“Rolling Coal” Backfires

Trump’s EPA goes easy on mega-polluting trucks

By Paul Rauber

April 13, 2019

Pedestrians, cyclists, and electric vehicles have long been favored targets for drivers of monster trucks “rolling coal”—that is, intentionally spewing huge clouds of diesel exhaust at their perceived enemies in the nation’s culture war. The ability to do so has been facilitated by a slew of companies—Bully Dog, Sinister Diesel, Derive Systems, and many others—that manufacture or sell aftermarket auto parts that intentionally bypass vehicles’ pollution controls. (The effect is similar to that of the emissions cheating by Volkswagen that cost the company more than $30 billion in fines.) These “defeat devices,” including electronic programmers or “tuners," “unlock horsepower and torque” by changing fuel and timing settings and turning off certain emissions controls. Since 2013, the EPA found that Derive Systems sold over 350,000 illegal tuners. 

That extra horsepower and torque comes at an enormous cost to clean air. A vehicle equipped with such a defeat device can produce 40 to 100 times the emissions of a standard vehicle. If only 2 or 3 percent of similar diesel vehicles use such devices, the fleet-wide emissions can double. In Weber County, Utah, where 10 percent of diesel vehicles were found in 2017 to have tampered with their pollution control systems, emissions in the airshed from that class of vehicles can triple—a serious situation in the already badly polluted Wasatch Front.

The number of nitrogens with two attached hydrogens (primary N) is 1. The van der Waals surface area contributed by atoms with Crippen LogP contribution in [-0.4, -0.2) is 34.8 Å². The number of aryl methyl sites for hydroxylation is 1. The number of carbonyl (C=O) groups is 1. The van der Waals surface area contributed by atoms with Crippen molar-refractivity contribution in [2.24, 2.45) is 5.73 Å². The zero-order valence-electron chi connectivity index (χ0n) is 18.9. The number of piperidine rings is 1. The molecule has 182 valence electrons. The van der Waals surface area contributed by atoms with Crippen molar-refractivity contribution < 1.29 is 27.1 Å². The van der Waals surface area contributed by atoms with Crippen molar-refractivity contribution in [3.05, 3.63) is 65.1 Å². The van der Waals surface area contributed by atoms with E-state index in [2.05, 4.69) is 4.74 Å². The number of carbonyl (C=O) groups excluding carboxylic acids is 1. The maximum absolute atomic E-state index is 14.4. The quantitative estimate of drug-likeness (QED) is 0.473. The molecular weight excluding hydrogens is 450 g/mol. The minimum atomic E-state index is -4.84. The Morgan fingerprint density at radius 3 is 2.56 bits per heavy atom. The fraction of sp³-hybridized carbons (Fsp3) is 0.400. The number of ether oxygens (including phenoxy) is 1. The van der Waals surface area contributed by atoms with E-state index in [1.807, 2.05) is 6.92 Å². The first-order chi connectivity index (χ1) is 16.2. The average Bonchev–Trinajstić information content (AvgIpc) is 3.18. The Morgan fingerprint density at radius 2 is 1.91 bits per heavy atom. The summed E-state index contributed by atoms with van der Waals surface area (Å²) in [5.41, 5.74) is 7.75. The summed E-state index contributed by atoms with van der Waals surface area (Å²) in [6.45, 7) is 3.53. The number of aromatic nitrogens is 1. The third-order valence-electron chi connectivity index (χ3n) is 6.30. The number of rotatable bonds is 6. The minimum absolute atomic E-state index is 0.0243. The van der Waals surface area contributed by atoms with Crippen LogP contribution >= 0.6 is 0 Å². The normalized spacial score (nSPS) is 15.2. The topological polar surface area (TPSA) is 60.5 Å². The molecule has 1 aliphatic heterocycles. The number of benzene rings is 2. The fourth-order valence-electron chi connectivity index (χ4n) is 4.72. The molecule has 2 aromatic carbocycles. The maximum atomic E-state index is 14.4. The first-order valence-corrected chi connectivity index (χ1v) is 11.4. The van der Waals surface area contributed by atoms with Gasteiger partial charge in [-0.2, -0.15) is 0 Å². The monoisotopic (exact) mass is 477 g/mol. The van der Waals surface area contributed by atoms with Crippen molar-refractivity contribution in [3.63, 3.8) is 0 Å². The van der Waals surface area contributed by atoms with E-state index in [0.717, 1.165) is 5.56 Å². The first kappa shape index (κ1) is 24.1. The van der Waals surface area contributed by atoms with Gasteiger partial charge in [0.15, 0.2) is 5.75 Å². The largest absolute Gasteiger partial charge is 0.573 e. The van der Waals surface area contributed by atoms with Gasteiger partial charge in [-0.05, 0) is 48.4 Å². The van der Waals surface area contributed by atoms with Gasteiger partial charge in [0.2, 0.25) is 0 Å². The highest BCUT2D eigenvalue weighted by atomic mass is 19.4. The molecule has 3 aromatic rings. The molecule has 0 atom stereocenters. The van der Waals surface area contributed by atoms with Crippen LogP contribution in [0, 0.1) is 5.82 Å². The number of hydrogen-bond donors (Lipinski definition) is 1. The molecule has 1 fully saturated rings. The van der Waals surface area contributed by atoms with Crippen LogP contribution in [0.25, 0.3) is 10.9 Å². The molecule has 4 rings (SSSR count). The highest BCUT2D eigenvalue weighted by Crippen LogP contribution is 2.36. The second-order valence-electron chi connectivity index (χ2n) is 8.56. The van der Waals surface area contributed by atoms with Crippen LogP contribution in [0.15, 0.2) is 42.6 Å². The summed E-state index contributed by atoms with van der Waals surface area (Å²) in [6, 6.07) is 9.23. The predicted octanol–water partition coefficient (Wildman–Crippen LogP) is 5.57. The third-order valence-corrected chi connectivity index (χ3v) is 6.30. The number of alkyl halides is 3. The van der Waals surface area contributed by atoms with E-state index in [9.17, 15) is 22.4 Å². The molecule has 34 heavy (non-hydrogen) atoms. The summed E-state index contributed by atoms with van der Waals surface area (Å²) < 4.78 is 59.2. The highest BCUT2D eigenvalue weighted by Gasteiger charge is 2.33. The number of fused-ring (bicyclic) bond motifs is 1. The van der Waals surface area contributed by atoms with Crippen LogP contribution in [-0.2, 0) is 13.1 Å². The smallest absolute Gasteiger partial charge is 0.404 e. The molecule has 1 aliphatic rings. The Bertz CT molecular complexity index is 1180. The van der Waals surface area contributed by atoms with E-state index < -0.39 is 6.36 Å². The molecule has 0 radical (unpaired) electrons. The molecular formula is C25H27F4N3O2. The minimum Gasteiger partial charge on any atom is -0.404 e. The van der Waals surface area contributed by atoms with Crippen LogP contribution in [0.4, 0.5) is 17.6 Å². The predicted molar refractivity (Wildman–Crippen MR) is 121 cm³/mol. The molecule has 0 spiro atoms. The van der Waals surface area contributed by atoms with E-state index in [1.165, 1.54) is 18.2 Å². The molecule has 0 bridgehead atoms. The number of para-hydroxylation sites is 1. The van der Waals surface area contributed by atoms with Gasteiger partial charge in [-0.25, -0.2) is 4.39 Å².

Although the companies claim that their products are legal, the EPA thought otherwise. In January 2017, the Obama EPA issued a notice of violation to Derive Systems alleging violations of the Clean Air Act. Unfazed, the companies continued to market and sell their devices, and sure enough, by the time it came to settle with the violating companies, there had been a change of administration in Washington. Trump’s EPA is proposing civil penalties—which could have been as high as $3,750 per violation—of 90 cents per violation, only 0.02 percent of the penalty available. 

Reed Zars, an attorney in Laramie, Wyoming, who worked with Sierra Club attorney Joseph Halso to challenge the Derive Systems decree, noted that in addition to the minuscule penalties, the company was permitted to continue selling its defeat devices for another two years. “It was not even a slap on the hand,” said Zars. “Barely a flick of the finger.” 

Happily, citizens who have to breathe the coal rollers’ exhaust may now have another recourse. Zars also represented Utah Physicians for a Healthy Environment in a suit against three defeat-device companies, including the Diesel Brothers, stars of a popular reality show on the Discovery Network. The companies conceded that they violated the Clean Air Act in some instances but argued that the increase in pollution they caused was inconsequential and that therefore the physicians’ group lacked the standing to sue. In a mid-March judgment, federal district court Chief Judge Robert Shelby ruled against the companies, finding that Utah citizens have standing to sue to enforce the Clean Air Act, even when the illegal emissions are coming from tailpipes instead of smokestacks and when the “emissions are a small fraction of total emissions.” 

Whether the decision will release a flood of citizen suits against coal rollers remains to be seen, Zars said, but “it does suggest that the courthouse door is not locked to citizens whose air is fouled by vehicles violating the Clean Air Act.”